Some Filipino magicians have raised concerns about a number of tricks/props that are too well circulated among laymen.
My answer is, don’t despair. Philippine magic is not at risk. There’s a way out of this challenge.
Let me explain one item that a number of Filipino magic performers fear to use because of its commonness among the commoners.
You guessed it right. I’m referring to the thumb tip.
If you use a thumb tip to vanish or produce a red handkerchief, some people would probably know what you are doing. For that matter, give your handling a little twist. Mere using a handkerchief with a color other than red could be that little twist needed to fool the audience.
I have not tried it yet, but Silly Billy (David Kaye in real life), in his book Seriously Silly, writes that he uses purple hanky in his thumb tip routine. The children in his audience, including those who know about thumb tips, couldn’t figure out the trick, because they are used to see it done with red handkerchiefs.
Surely, that piece of information from Silly Billy is a confidence booster for Pinoy magicians who perform birthday party magic shows.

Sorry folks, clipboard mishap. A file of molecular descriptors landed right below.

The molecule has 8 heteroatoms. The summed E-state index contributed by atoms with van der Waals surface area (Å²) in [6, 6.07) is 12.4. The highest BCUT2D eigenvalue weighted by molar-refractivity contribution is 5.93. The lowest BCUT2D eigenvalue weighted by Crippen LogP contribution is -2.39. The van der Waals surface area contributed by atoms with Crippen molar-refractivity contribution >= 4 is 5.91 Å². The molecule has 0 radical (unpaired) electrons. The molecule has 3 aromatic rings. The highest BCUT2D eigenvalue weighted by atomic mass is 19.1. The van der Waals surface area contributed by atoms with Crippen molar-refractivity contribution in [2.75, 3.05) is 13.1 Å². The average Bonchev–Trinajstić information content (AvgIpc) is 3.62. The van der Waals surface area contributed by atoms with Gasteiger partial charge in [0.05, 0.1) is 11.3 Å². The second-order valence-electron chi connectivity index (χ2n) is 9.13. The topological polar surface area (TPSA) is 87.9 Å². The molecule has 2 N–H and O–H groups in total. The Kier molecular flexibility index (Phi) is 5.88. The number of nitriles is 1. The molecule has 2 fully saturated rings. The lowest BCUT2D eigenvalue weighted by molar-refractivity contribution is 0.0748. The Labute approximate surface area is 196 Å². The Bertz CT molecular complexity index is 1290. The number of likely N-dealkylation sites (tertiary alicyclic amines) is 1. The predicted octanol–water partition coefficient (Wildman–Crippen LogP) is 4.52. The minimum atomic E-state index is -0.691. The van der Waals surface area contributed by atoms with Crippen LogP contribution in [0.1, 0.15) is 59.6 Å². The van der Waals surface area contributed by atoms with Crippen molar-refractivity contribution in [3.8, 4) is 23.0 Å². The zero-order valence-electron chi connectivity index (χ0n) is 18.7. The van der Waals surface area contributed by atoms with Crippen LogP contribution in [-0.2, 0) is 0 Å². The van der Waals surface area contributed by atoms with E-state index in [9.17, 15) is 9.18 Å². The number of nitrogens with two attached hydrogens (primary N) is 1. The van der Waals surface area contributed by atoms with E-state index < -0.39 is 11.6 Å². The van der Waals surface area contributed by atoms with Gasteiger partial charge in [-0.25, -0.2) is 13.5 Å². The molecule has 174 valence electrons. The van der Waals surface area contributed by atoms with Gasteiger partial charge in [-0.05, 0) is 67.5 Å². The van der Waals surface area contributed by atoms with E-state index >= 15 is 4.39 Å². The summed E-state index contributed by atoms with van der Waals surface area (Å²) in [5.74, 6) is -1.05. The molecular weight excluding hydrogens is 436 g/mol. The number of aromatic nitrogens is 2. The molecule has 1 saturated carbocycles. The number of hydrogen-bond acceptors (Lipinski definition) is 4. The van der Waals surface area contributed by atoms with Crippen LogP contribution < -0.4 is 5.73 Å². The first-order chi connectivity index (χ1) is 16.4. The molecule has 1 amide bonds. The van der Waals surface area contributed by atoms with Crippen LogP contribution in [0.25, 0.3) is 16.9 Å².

Another twist that you might want to use is in the handling. Have you seen Roger Klause or Jay Scott Berry handle thumb tips? The thumb tip is, for the most part of their performances, not worn on the thumb. It’s held in finger palm or Tenkai-like positions. Therefore, even the keenest observers couldn’t see a thumb tip on their thumbs.
Also, mainly, they don’t use silk hankies with the thumb tips. They use streamers, bills, or sponge balls, thereby throwing off even audience members familiar with the hanky-and-thumb-tip method.
Have you tried using the thumb tip another way? How about using the thumb tip to vanish salt, sugar, water, divine serial numbers of a bill, vanish and produce sponge balls, make money, write secret messages, pop a balloon, and many other things?
My favorite use of the thumb tip is to produce a dove. Yes, you heard it right. I produce a dove using a thumb tip. I’ve been using the technique since many years ago after I learned it from General Grant’s video How to Make a Living Stealing…Doves, of Course.
My son, Kevin, uses the thumb tip as a pull, and that throws off even some magicians.
Lastly, learn how to steal the thumb tip properly. Don’t jam your thumb into your fist like everyone else does. Learn to steal it from between your fingers. Or you may want to steal the thumb tip using a wand, as taught by David Williamson.
Use also fingertips to mislead the audience (I often do). Or you may use a sixth finger, and produce even larger red handkerchiefs, and people will absolutely have no idea where the hankies came from.
Learn also how to sleeve or topit the thumb tip, that way there’s no possibility people can catch you wearing one.
So you see, the thumb tip is still useful, no matter how lowly some Pinoy magicians may look at it.
Stay magical everyone.